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BIG APPLE CIRCUS: Saturday night found the well—if in this case bizarrely—heeled tripping into Allison Sarofim and Stuart Parr’s West Village townhouse for the couple’s famed annual costume gala. Now in its seventh year, the to-do is always inspired by an artist and a decade. This year’s invite instructed revelers to look to Alexander Calder’s Circus—producing a wide variety of interpretations from attendees such as Cynthia Rowley, Francisco Costa, Mickey Boardman, Alber Elbaz, Veronica Webb, Keren Craig, Georgina Chapman, André Saraiva and Bill Powers.
One couple, dressed as “surrealist art,” sported neon full-body spandex suits, complete with inflated beach balls attached to their heads (“I’m nine months pregnant,” the female counterpart quipped, patting her midsection, “this is not a beach ball.”) Another partygoer wore a black “morph suit” and LED-lit welder helmet, a video console of Calder performing his circus duct-taped to his chest. Most attendees stuck with the more general “circus” theme: ringleaders, lions, and large apes abounded (though there was only one Siegfried, Roy and tiger on a choke-chain). Kelly Klein was among those who took the theme literally, arriving amongst a posse of black clothes and Calder mobile-inspired masks, while other partygoers simply wore what they wanted: Harry and Jill Kargman dressed as the protagonists of Avatar and cavorted on the dance floor amongst a “baroque and roll” trio who sported 16th century French court dress and colorful sunglasses.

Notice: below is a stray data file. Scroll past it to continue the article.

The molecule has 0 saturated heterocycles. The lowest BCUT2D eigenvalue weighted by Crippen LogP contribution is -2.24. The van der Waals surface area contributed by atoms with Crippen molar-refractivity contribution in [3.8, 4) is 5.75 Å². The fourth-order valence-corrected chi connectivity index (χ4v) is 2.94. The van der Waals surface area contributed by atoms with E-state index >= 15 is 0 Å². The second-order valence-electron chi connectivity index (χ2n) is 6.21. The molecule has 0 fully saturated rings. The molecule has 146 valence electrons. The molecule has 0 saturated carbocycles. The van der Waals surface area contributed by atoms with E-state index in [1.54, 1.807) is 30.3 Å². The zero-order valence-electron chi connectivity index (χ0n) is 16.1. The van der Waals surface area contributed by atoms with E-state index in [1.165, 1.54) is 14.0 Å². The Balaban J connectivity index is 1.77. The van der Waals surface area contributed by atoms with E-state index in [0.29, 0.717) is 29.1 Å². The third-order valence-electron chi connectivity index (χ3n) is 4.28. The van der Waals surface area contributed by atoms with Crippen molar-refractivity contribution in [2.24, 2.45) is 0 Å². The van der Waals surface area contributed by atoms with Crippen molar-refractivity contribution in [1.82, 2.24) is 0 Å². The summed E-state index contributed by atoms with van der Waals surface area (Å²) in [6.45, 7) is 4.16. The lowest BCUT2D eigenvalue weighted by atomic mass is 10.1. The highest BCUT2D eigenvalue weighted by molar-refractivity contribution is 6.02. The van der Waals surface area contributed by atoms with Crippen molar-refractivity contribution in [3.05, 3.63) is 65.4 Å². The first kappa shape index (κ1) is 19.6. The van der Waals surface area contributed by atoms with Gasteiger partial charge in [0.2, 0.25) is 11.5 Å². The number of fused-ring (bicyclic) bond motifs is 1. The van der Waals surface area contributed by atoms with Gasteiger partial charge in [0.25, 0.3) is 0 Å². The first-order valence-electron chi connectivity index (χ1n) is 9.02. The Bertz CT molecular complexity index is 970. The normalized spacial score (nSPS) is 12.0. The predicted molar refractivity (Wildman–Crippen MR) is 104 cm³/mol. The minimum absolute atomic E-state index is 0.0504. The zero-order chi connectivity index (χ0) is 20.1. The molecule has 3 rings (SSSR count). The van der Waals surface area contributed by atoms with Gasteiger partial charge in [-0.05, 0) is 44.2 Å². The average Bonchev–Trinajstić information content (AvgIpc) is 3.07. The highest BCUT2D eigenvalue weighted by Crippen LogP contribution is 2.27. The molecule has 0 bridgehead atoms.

Marc Jacobs caused a stir in a jaunty horned red wig and high heels (“My feet hurt! I can barely stand!” the designer cried), while a plain-clothes Pierce Brosnan removed a plastic spider from his nose to exclaim “this is the best party of the year——it doesn’t get much better than this!” throwing his arms wide to encompass the madly gyrating crowds. A nearby Matt Dillon held court in a corner, soliciting phone numbers from female waitstaff, while Adi Gil, Gabi Asfour and Ange Donhauser of ThreeAsFour arrived in coordinated wire masks, pausing to compliment a festive Genevieve Jones in the busy hallway.
Hired performers littered the space: one leotard and lion-headed dancer lay supine, growling, on a mantle in the entryway as a violinist-cum-satyr pranced nearby, clad in blue body paint and furry cloven legs. The dance-tent later parted for “bubble boy,” who methodically inserted and then removed himself from within a giant white balloon in the middle of the floor——but not before spraying onlookers with confetti.
As the party raged on into the early hours, Dennis Basso commandeered the DJ booth as a conga line of varying large mammals, famous historical figures and even one latex-ed military personage snaked through the main floor of the house. Sarofim was ready for anything, with circus-attired waitstaff equipped in the manner of retro movie-ushers, alternately duster-bustering ash from the carpet and distributing personal bags of popcorn, halved cheeseburgers, miniature hot dogs and cubed croque-monsieurs along with a selection of candy and cigarettes from trays strapped to their torsos.
“Some people forget that hosting a good party is an art form,” one reveler surmised, surveying the scene, “this is not typical of New York…it’s well after midnight, people are still here. Everyone really dressed up, really tried. They really have the corner on Halloween parties.”